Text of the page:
Google is trying to turn children into Google-drones for life. From Dr. Joseph Mercola at lewrockwell.com:

Google is without a doubt the largest and clearest monopoly on the planet. It dominates online searches and advertising,1,2 which in and of itself leads to automatic bias. As noted by Google’s founders Sergey Brin and Lawrence Page in their 1998 paper,3 “The Anatomy of a Large-Scale Hypertextual Web Search Engine,” “… [W]e expect that advertising funded search engines will be inherently biased towards the advertisers and away from the needs of consumers.”

Google has also infiltrated many other areas of our day-to-day lives, having acquired dozens of other companies4 you might not realize belong to Google or its parent company, Alphabet.

Among the most well-known are YouTube, the largest video platform on the web, and Android, one of the most popular operating systems worldwide.5,6 Google also has significant influence over urban development,7 health care8,9 and childhood education.

Google has become ubiquitous in American classrooms

Google’s influence over young children has been a concern for years. As noted in a 2014 article10 in the International Business Times, “How Google Took Over the American Classroom and Is Creating a Gmail generation”:

“Google apps, services and increasingly, Chromebooks, have become ubiquitous in the American classroom and it’s not hard to understand why: they require no expensive hardware, they never need to be updated, and they’re free, an important consideration for cash-strapped districts …

South Carolina’s Richland School District 2 boasts 22,000 Chromebooks, which covers a student populace nearing 27,000, who also use Google Apps.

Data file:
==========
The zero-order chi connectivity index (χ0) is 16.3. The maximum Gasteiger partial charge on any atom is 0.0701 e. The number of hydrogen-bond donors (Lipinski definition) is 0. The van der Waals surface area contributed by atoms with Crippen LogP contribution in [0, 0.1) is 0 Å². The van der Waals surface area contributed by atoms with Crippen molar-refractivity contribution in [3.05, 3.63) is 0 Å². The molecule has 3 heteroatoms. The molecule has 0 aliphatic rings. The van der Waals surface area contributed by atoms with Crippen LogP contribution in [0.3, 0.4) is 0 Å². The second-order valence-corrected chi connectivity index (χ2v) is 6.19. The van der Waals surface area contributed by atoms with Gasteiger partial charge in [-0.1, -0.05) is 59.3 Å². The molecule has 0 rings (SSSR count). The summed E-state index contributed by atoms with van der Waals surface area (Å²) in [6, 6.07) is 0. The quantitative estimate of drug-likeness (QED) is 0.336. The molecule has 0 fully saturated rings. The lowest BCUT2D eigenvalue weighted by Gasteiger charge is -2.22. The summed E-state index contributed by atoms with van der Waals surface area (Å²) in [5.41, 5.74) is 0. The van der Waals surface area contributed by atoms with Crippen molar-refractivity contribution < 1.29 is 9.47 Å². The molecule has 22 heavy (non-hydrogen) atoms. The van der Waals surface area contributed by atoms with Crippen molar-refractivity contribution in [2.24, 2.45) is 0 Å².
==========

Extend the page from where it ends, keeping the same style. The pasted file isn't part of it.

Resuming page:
That makes for a sizeable student population that will become accustomed to utilizing Google services … ‘Education is at the core of Google’s mission — to remove the four walls of the classroom and make the world’s information accessible to all students,’ a Google spokeswoman said.”

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Pentagon testing mass surveillance balloons across the US, by Mark Harris

Good news, the government is going to spy on us even more! From Mark Harris at theguardian.com:

Exclusive: the high-altitude balloons promise a cheap monitoring platform that could follow multiple cars and boats for extended periods

The new balloons could follow multiple cars and boats for extended periods.
The new balloons could follow multiple cars and boats for extended periods. Photograph: Ron Chapple/Alamy

The US military is conducting wide-area surveillance tests across six midwest states using experimental high-altitude balloons,
documents filed with the Federal Communications Commission (FCC) reveal.
Up to 25 unmanned solar-powered balloons are being launched from rural South Dakota and drifting 250 miles through an area spanning portions of Minnesota, Iowa, Wisconsin and Missouri, before concluding in central Illinois.

Travelling in the stratosphere at altitudes of up to 65,000ft, the balloons are intended to “provide a persistent surveillance system to locate and deter narcotic trafficking and homeland security threats”, according to a filing made on behalf of the Sierra Nevada Corporation, an aerospace and defence company.

The balloons are carrying hi-tech radars designed to simultaneously track many individual vehicles day or night, through any kind of weather. The tests, which have not previously been reported, received an FCC license to operate from mid-July until September, following similar flights licensed last year.